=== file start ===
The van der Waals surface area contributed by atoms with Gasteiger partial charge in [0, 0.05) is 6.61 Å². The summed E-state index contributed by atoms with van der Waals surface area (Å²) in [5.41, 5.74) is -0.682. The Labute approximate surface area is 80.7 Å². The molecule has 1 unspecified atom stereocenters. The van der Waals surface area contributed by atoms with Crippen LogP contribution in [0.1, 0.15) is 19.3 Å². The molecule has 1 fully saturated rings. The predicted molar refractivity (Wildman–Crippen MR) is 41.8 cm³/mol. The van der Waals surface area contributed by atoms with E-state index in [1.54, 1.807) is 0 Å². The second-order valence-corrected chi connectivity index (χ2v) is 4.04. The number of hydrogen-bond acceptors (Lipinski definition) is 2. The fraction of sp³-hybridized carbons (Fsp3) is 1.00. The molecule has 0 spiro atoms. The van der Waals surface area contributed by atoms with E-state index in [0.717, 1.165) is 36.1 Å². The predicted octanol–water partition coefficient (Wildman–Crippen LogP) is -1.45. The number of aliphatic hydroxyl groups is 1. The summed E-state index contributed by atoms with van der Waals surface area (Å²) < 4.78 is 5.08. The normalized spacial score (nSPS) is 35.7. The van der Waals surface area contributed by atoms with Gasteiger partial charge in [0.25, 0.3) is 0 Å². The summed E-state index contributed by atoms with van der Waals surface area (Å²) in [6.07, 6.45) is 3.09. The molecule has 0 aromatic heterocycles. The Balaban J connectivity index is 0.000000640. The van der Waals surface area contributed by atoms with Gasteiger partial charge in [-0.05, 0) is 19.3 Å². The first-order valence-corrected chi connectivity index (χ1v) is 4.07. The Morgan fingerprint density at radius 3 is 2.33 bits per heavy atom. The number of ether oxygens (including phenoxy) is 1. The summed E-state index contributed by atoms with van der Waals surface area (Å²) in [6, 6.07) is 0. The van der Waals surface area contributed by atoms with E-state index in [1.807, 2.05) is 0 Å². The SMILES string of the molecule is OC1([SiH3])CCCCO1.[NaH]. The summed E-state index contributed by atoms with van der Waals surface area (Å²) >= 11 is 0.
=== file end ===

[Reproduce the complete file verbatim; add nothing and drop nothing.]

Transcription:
The van der Waals surface area contributed by atoms with Gasteiger partial charge in [0, 0.05) is 6.61 Å². The summed E-state index contributed by atoms with van der Waals surface area (Å²) in [5.41, 5.74) is -0.682. The Labute approximate surface area is 80.7 Å². The molecule has 1 unspecified atom stereocenters. The van der Waals surface area contributed by atoms with Crippen LogP contribution in [0.1, 0.15) is 19.3 Å². The molecule has 1 fully saturated rings. The predicted molar refractivity (Wildman–Crippen MR) is 41.8 cm³/mol. The van der Waals surface area contributed by atoms with E-state index in [1.54, 1.807) is 0 Å². The second-order valence-corrected chi connectivity index (χ2v) is 4.04. The number of hydrogen-bond acceptors (Lipinski definition) is 2. The fraction of sp³-hybridized carbons (Fsp3) is 1.00. The molecule has 0 spiro atoms. The van der Waals surface area contributed by atoms with E-state index in [0.717, 1.165) is 36.1 Å². The predicted octanol–water partition coefficient (Wildman–Crippen LogP) is -1.45. The number of aliphatic hydroxyl groups is 1. The summed E-state index contributed by atoms with van der Waals surface area (Å²) < 4.78 is 5.08. The normalized spacial score (nSPS) is 35.7. The van der Waals surface area contributed by atoms with Gasteiger partial charge in [0.25, 0.3) is 0 Å². The summed E-state index contributed by atoms with van der Waals surface area (Å²) in [6.07, 6.45) is 3.09. The molecule has 0 aromatic heterocycles. The Balaban J connectivity index is 0.000000640. The van der Waals surface area contributed by atoms with Gasteiger partial charge in [-0.05, 0) is 19.3 Å². The first-order valence-corrected chi connectivity index (χ1v) is 4.07. The Morgan fingerprint density at radius 3 is 2.33 bits per heavy atom. The number of ether oxygens (including phenoxy) is 1. The summed E-state index contributed by atoms with van der Waals surface area (Å²) in [6, 6.07) is 0. The van der Waals surface area contributed by atoms with E-state index in [1.807, 2.05) is 0 Å². The SMILES string of the molecule is OC1([SiH3])CCCCO1.[NaH]. The summed E-state index contributed by atoms with van der Waals surface area (Å²) >= 11 is 0.